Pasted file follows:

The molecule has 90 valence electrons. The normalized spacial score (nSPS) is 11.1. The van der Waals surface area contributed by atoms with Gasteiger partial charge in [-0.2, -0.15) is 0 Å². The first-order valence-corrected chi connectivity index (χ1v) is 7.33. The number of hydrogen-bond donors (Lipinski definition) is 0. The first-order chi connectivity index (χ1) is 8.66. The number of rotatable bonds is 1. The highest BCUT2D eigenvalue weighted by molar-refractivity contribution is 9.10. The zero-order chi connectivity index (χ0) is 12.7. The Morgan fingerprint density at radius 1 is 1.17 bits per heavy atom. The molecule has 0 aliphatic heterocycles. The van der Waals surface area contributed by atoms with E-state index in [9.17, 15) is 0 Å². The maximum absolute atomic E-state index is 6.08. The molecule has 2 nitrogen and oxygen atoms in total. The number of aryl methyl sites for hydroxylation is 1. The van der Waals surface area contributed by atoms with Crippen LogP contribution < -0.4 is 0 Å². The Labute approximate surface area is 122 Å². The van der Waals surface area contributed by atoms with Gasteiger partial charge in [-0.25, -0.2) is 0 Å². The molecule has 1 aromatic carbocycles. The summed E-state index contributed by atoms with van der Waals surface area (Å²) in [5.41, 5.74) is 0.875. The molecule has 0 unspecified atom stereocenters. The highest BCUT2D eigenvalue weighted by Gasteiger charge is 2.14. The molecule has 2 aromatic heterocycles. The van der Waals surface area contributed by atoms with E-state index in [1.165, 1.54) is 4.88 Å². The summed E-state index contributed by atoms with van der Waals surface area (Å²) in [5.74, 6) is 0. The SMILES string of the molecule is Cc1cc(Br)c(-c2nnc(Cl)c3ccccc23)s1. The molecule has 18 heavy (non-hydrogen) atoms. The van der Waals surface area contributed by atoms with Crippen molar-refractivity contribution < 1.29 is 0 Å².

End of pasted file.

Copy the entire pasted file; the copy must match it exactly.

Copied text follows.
The molecule has 90 valence electrons. The normalized spacial score (nSPS) is 11.1. The van der Waals surface area contributed by atoms with Gasteiger partial charge in [-0.2, -0.15) is 0 Å². The first-order valence-corrected chi connectivity index (χ1v) is 7.33. The number of hydrogen-bond donors (Lipinski definition) is 0. The first-order chi connectivity index (χ1) is 8.66. The number of rotatable bonds is 1. The highest BCUT2D eigenvalue weighted by molar-refractivity contribution is 9.10. The zero-order chi connectivity index (χ0) is 12.7. The Morgan fingerprint density at radius 1 is 1.17 bits per heavy atom. The molecule has 0 aliphatic heterocycles. The van der Waals surface area contributed by atoms with E-state index in [9.17, 15) is 0 Å². The maximum absolute atomic E-state index is 6.08. The molecule has 2 nitrogen and oxygen atoms in total. The number of aryl methyl sites for hydroxylation is 1. The van der Waals surface area contributed by atoms with Crippen LogP contribution < -0.4 is 0 Å². The Labute approximate surface area is 122 Å². The van der Waals surface area contributed by atoms with Gasteiger partial charge in [-0.25, -0.2) is 0 Å². The molecule has 1 aromatic carbocycles. The summed E-state index contributed by atoms with van der Waals surface area (Å²) in [5.41, 5.74) is 0.875. The molecule has 0 unspecified atom stereocenters. The highest BCUT2D eigenvalue weighted by Gasteiger charge is 2.14. The molecule has 2 aromatic heterocycles. The van der Waals surface area contributed by atoms with E-state index in [1.165, 1.54) is 4.88 Å². The summed E-state index contributed by atoms with van der Waals surface area (Å²) in [5.74, 6) is 0. The SMILES string of the molecule is Cc1cc(Br)c(-c2nnc(Cl)c3ccccc23)s1. The molecule has 18 heavy (non-hydrogen) atoms. The van der Waals surface area contributed by atoms with Crippen molar-refractivity contribution < 1.29 is 0 Å².